ZL: Well, that’s another problem – what do we mean by ‘Islamic law’ and who defines it and who has implemented it so far – we need to develop a discourse that goes beyond this dichotomy of secular and islamist and to create a space where you have women fight for women’s rights but at the same maintain their faith. I’m sure that in the Syrian Kurdish case their secularism is not anti-religion. The problematic that we have in our societies is when you pose the term secularism, it became problematic and it became coined with atheism and anti-religion. So the struggle is how to reconcile both worlds – the world of Sharia, of Islam, of Islamic values, and I mean by that Islamic values… not necessarily I see it as Islamic strict rulings – for me, Sharia is a dynamic process, and I think women need to be trained to understand Islamic tradition and to end the monopoly of patriarchal, misogynist scholars of the religious discourse on Sharia.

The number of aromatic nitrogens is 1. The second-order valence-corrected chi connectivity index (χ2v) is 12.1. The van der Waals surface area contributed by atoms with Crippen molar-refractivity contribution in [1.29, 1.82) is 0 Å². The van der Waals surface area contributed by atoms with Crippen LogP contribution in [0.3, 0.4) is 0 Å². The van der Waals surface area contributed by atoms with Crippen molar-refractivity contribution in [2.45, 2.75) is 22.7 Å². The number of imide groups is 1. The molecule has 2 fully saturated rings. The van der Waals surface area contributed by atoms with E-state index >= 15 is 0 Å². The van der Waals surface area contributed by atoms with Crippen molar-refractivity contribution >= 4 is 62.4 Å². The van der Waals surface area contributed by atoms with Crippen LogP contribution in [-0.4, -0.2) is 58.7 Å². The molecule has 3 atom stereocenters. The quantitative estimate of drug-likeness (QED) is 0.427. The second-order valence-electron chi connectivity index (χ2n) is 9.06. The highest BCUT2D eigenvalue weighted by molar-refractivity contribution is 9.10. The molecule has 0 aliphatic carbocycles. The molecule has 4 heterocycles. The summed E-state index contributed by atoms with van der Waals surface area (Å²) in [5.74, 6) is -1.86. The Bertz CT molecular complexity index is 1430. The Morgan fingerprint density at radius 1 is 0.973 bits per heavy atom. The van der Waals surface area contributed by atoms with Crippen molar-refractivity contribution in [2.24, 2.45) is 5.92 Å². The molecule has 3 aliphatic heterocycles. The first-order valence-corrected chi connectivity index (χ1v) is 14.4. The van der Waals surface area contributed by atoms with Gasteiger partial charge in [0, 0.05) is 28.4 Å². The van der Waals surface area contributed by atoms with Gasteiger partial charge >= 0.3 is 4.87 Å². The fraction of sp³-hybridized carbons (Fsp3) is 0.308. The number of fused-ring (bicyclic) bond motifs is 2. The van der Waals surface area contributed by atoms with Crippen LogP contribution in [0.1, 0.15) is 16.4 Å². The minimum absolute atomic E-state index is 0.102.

SS: So, let’s talk a bit about your perception of Sharia and how can that change. You’ve said that Sharia law, Islamic law isn’t set in stone – it’s based on interpretation and is evolving all the time. But for us looking at the state of women’s rights in places which base their law on the sharia, their position in society isn’t evolving at all, it’s not going anywhere. Is it even possible to maintain Sharia and achieve emancipation for women?